In a large sauce pot add water and vinegar.  Bring to a boil.  Slice peppers and add peppers, salt and oil to each jar.  Pack tightly.  Add hot liquid to jars.  Process jars 5 minutes in a boiling water bath.

*I added a glove of garlic to each jar for a little extra flavor.

So – only time will tell if this is a good recipe or not.  I canned 6 pints.

Also – I just picked up the lasted issue of Mother Earth News.  I love this magazine.  It is one of my favorites.  I really need to subscribe.  I was flipping through the pages and saw a tip for making homemade grape juice.  My husband loves grapes and I had an extra quart of Mars Table Grapes on hand from my friend Joy at the farmers market.  I decided to give it a try. The tip is on page 38 and is sent in by Suzanne Mullins of Charlottesville, Virgina.  She says that you can put 2 cups of grapes into a quart jar, add a cup of sugar, fill with boiling water and process 10 minutes in a water-bath canner.  After six weeks you strain out the liquid and mix with an additional quart of liquid for 2 quarts of juice!  WHO KNEW! So I gave this a try too! I will report back in about 6 weeks to let you know.

Here is a picture of todays bounty!

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I have been volunteering at the new farmers market in Searcy.  I’ve had such a fun time and really enjoyed getting to meet people and getting some great seasonal products.  The Searcy Farmers Market is a Certified Arkansas Farmers Market.  That means that everything at the market is grown or raised in the state of Arkansas!  Vendors are not allowed to ship in produce and sell it under the presumption that it is local when its not, which is sadly what happens at many farm markets across the country.  Because each farmer undergoes an onsite inspection at least once a season I can be certain that what I am buying is local produce.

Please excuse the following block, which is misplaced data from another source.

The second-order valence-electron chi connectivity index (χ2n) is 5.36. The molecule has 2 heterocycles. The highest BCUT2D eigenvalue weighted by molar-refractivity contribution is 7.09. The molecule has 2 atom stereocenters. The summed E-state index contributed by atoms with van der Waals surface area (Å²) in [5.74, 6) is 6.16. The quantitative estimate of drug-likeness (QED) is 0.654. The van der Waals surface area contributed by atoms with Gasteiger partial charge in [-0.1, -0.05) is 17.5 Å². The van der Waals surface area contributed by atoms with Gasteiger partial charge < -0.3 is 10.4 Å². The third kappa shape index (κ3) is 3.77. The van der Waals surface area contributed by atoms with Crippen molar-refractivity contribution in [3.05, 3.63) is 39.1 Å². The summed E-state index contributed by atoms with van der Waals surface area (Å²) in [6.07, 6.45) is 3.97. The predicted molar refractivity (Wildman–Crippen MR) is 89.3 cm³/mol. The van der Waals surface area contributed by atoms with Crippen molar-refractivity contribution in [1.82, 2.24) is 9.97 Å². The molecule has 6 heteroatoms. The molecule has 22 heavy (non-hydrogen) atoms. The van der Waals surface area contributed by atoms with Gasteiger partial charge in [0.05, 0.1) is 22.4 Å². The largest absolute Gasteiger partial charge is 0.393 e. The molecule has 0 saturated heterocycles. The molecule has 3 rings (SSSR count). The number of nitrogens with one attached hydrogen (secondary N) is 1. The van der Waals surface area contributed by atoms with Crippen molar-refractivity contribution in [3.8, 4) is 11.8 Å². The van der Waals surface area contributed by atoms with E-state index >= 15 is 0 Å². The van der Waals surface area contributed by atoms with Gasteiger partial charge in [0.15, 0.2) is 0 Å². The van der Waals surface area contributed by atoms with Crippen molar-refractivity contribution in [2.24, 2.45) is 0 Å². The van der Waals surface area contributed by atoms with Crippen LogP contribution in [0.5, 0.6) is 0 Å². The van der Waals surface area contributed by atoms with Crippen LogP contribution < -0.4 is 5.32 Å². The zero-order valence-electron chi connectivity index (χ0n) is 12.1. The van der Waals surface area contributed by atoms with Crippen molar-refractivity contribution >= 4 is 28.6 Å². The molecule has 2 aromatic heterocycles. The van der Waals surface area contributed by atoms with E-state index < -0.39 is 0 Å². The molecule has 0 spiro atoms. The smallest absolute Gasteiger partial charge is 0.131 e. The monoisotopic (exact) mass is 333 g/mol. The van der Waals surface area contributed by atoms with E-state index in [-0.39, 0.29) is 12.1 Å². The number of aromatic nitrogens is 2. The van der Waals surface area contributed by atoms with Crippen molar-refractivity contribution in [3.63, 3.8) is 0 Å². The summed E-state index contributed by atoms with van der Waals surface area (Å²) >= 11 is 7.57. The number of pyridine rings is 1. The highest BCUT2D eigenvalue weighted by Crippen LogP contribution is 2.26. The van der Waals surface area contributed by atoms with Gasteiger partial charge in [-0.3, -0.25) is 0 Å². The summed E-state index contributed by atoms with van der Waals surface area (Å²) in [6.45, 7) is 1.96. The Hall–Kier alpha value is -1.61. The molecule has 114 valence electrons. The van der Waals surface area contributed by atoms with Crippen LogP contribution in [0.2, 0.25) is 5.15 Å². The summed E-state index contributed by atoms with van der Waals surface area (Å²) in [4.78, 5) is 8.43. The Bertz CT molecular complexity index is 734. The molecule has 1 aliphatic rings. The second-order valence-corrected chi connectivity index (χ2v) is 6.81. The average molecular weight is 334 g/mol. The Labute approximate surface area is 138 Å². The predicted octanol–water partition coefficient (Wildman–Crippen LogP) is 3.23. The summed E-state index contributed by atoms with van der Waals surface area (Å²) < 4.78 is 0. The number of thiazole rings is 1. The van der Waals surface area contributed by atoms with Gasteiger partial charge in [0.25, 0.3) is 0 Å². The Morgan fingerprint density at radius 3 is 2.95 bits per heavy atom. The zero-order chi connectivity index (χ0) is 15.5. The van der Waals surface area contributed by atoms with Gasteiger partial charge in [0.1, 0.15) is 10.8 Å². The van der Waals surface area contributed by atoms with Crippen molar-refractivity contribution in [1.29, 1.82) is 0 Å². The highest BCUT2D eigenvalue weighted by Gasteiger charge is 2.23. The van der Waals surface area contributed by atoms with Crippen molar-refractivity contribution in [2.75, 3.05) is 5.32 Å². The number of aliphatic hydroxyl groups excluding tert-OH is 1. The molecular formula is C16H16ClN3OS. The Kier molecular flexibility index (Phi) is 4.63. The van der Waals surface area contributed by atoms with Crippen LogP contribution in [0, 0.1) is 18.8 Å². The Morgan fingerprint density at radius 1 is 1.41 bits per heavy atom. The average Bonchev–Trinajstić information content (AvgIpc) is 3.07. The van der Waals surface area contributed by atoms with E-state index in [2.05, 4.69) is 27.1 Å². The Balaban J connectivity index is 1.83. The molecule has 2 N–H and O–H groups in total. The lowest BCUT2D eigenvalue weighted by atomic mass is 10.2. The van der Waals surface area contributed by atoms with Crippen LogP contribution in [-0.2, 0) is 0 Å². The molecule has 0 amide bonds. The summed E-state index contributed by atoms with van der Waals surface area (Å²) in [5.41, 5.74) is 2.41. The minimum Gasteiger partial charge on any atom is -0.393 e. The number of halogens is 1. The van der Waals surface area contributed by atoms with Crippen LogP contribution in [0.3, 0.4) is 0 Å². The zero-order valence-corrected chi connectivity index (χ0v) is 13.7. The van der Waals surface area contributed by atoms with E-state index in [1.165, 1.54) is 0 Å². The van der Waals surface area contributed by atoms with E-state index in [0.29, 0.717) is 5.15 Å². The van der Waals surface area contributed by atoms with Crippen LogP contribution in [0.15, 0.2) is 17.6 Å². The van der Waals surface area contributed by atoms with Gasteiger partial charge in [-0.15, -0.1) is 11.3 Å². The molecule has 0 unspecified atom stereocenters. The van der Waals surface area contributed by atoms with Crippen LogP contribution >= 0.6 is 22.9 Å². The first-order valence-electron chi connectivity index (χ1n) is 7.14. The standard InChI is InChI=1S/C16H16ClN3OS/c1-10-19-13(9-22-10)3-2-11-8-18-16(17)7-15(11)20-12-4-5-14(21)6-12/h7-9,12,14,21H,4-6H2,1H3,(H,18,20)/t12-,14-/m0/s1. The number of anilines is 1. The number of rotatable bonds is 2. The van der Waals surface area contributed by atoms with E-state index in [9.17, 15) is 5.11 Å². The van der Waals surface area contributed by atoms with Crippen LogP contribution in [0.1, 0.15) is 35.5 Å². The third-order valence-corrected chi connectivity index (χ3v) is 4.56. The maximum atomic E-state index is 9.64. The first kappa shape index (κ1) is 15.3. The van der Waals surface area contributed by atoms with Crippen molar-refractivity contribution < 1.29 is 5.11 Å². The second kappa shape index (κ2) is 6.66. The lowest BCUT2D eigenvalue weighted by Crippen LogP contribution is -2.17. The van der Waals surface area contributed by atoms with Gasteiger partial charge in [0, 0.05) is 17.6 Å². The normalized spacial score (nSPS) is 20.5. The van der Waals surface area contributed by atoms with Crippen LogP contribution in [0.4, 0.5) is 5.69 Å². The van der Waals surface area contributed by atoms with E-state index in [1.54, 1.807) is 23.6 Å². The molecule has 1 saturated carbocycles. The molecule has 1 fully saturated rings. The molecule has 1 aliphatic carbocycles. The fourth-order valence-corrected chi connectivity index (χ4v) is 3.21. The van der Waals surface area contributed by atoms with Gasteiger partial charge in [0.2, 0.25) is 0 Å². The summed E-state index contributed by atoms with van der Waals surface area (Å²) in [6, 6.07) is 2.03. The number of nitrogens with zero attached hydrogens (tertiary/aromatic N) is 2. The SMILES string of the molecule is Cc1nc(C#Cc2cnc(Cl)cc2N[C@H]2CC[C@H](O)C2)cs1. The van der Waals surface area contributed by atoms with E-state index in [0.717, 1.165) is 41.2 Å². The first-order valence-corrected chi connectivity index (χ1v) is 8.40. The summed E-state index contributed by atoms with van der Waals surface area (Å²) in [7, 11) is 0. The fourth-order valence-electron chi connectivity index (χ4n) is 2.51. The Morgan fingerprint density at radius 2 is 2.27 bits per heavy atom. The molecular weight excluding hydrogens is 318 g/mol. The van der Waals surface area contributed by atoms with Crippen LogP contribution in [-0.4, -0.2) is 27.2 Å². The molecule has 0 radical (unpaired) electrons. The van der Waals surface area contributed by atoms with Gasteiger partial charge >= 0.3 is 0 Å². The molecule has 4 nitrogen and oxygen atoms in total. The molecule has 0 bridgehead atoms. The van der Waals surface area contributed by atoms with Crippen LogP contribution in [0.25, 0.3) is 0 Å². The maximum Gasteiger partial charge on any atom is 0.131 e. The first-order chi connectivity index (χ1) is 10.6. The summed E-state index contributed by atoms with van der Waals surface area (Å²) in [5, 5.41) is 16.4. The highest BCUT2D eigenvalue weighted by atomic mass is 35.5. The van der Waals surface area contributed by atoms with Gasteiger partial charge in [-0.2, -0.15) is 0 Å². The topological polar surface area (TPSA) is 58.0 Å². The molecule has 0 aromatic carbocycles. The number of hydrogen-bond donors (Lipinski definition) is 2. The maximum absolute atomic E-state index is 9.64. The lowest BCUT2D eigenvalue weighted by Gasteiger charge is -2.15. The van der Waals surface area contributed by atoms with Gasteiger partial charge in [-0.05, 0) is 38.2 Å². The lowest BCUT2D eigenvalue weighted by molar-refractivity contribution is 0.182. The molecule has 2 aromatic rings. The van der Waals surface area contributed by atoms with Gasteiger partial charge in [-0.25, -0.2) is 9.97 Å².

I got so many great things at the market Wednesday.  I came home with a bushel basket that was filled with new potatoes, squash, zucchini, cucumbers, eggplant, turnips, beets, spring mix salad greens, fresh pasta, butter, cheese, milk, eggs, peaches, red onions, bacon, summer sausage, shiitaki mushrooms, blueberries, green beans, pinto beans, and sunflowers!

I have been cooking up a storm with all my market finds.  Here are some of the recipes I made with what I have found!

Shiitaki Mushrooms and Brown Rice

10 Fresh Shiitaki Mushrooms
1 tbs. light olive oil
2 Tbs. White Wine (optional and only if you have on hand)
1 cup brown rice
1 Cup chicken broth
1 Cup Water
Salt to Taste
2 Tbs. Fresh Butter

Heat a medium saucepan over high heat.  Add olive oil.  Chop the shiitaki mushrooms into small pieces and add to the pot.  Cook mushrooms for about 5 minutes or so until they have become soft and darker in color.  Add white wine to “deglaze” the pan and cook 2-3 minutes until the liquid is evaporated.  Pour in one cup of brown rice.  I used a mixture of long and short grain.  Stir until rice is coated with remaining oil.  Add chicken stock and water and bring to a boil.  Cover with a lid and reduce heat to low.  Allow rice to simmer about 35-45 minutes or until done to your liking.  Remove lid and stir in two tablespoons of fresh butter and add salt to taste.  Enjoy!

Unfortunately I forgot to take a picture of that one before we ate it all.  The mushrooms and butter were from yesterdays market.  The brown rice was leftover from some I picked up at the market last fall.